Waltham, MA (PRWEB) September 2, 2009
If the raging debate about healthcare doesn't already have pharmaceutical marketers on edge, heightened pressure from the corner office to continuously improve the effectiveness and efficiency of physician, patient, and caregiver-directed marketing efforts could certainly push them over.
"While it's pretty easy to say 'we want a physician or direct-to-consumer campaign that drives sales,' for a variety of reasons, it's much more difficult to actually do," explains Kevin Clancy, chairman at Copernicus, a research-driven marketing consulting firm with offices in Waltham, Massachusetts, and Norwalk, Connecticut.
Eric Paquette, senior vice president at Copernicus and the firm's pharmaceutical industry expert, points out that doctors and patients are overwhelmed with marketing information while CEOs and CFOs have very high expectations for results. Stuck between a rock and a hard place, "pharmaceutical marketers could really use some guidance on what to do to make sure they will get the most out of marketing dollars."
Clancy and Paquette offer five essential habits of highly-effective pharmaceutical marketers that lead to truly exceptional ROI performance.
Habit #1: Make an Impact
A wide variety of factors--from the characteristics of a patient to a physician's perception of treatment alternatives and more--impact therapy decisions. The relative influence of these different factors on behavior varies by treatment category and by brand. By understanding the role of different factors, highly-effective pharmaceutical marketers identify the marketing initiatives that will drive sales the most.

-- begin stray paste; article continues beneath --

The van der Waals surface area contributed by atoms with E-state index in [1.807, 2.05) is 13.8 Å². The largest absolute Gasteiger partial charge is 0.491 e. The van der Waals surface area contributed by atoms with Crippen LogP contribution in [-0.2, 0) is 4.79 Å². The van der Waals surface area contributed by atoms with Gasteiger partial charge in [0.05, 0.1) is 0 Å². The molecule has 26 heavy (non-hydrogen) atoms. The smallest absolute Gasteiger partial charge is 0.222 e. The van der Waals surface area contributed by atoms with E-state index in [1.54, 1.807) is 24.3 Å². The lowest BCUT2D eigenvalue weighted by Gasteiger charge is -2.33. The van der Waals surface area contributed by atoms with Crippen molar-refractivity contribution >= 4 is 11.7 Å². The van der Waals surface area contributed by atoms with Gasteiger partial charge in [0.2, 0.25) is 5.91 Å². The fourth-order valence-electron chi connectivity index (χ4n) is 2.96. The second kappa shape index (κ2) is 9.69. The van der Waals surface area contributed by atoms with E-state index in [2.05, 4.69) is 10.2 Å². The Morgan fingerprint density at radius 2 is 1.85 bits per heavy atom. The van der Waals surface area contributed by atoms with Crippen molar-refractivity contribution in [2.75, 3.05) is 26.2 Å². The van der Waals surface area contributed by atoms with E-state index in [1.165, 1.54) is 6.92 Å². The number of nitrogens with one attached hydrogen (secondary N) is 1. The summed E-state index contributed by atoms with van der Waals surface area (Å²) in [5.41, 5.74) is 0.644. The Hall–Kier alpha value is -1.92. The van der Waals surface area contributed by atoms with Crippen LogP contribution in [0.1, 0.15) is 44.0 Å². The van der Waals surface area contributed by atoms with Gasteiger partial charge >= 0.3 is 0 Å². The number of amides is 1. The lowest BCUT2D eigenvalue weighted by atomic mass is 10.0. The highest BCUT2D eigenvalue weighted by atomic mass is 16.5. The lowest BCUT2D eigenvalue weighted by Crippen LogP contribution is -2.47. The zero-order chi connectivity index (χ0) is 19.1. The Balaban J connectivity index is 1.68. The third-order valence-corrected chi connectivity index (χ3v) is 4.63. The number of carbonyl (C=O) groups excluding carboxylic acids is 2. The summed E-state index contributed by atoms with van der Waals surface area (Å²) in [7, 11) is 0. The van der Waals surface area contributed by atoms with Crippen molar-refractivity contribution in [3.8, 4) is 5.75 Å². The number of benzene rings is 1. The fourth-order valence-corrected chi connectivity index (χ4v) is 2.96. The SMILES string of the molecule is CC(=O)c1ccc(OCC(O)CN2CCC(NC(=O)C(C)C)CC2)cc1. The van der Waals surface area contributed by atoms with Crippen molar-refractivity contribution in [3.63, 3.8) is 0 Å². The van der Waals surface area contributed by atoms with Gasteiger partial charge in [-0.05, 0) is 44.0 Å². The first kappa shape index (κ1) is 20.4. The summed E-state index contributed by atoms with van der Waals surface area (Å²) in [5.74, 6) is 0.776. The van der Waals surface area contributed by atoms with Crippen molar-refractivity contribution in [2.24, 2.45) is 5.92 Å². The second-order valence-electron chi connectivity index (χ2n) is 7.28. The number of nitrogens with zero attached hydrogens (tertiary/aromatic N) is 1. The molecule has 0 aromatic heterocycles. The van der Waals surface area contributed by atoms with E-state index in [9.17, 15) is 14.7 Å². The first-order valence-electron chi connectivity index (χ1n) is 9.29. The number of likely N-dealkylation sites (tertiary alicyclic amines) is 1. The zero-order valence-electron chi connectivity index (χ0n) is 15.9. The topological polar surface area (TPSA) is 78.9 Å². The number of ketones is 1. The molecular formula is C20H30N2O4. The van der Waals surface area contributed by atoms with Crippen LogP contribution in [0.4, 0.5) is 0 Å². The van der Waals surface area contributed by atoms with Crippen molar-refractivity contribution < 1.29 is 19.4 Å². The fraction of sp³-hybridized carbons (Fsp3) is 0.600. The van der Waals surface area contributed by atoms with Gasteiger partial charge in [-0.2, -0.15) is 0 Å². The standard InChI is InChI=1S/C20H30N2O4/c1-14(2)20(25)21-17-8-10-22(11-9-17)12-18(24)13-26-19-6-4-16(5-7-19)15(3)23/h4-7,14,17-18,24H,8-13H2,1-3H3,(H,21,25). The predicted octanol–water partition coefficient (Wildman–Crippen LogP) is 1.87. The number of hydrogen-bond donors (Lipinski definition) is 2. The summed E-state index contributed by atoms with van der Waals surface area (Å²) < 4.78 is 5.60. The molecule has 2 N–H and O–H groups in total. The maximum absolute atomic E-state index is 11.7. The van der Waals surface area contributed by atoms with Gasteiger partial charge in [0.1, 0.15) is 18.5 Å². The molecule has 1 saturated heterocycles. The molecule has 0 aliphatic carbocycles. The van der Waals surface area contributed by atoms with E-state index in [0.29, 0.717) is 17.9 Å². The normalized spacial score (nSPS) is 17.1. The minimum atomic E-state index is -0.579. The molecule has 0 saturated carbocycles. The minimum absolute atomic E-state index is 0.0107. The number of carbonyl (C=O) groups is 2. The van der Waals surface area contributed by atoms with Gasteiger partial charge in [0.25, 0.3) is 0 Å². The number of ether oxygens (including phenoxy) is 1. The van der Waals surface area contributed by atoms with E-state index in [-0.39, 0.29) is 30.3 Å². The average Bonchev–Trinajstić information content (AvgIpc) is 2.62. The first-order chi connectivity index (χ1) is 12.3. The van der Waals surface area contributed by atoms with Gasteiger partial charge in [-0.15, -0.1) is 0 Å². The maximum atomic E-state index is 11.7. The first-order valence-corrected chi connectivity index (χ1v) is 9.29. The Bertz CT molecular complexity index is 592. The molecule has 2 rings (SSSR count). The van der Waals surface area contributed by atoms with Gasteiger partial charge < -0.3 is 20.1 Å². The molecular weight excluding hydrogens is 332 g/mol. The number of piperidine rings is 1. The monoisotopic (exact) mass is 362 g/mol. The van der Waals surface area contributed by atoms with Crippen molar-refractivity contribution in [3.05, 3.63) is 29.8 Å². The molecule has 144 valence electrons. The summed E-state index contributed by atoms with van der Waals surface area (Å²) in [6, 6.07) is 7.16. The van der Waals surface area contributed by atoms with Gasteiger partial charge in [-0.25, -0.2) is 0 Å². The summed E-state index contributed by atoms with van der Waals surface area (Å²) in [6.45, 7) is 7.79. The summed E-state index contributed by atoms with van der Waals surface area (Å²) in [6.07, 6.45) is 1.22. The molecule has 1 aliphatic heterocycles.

Habit #2: Accept That You Don't Have All the Answers
There are many characteristics--demographics, specialization, attitudes, treatment motivations, and more--that could predict who among physicians, patients, and caregivers holds the biggest profit potential for a brand. Rather than take a guess and go with it, highly-effective pharmaceutical marketers test a wide variety of these characteristics against clever measures of profitability to determine which groups represent the best investment opportunity for their marketing dollars.
Habit #3: Stand for Something Meaningful
If a brand fails to register with physicians and patients, it's going to have a tough time delivering big sales numbers. Highly-effective pharmaceutical marketers look for positioning opportunities that play to the target's needs, wants, and aspirations to which no brand currently offers a satisfactory solution.
Habit #4: Go Beyond the Norm
Many problems with advertising performance originate in the process used to come up with a campaign. Often only one idea is developed and tested. Highly-effective pharmaceutical marketers routinely investigate many different options and pick the executions that perform significantly better than historical norms in testing databases.
Habit #5: Reduce Risk
Finding the right mix of communications--direct sales, direct marketing, advertising, social media, etc.--is more critical than ever to solidifying a place in the hearts and minds of targets. To minimize financial risk, highly-effective pharmaceutical marketers take advantage of marketing mix modeling technology to perfect a marketing plan before spending a dime in the real-world.
"A big marketing budget can't make up for an imprecise or unfocused marketing strategy when it comes to delivering improved returns," concludes Clancy.
Paquette agrees: "Developing some good marketing decision-making habits, on the other hand, can make all the difference when it comes to hitting the ROI numbers that pharmaceutical marketers need to keep management happy."
The two marketing strategy consultants have additional tips for improving marketing ROI in the August edition of PM360 magazine.
Copernicus works with prescription and OTC brands at all phases of product life--from new launches to those nearing patent expiration. The firm's work developing physician and consumer marketing strategies has improved marketing performance for industry giants as well as firms focused on one or two treatment categories.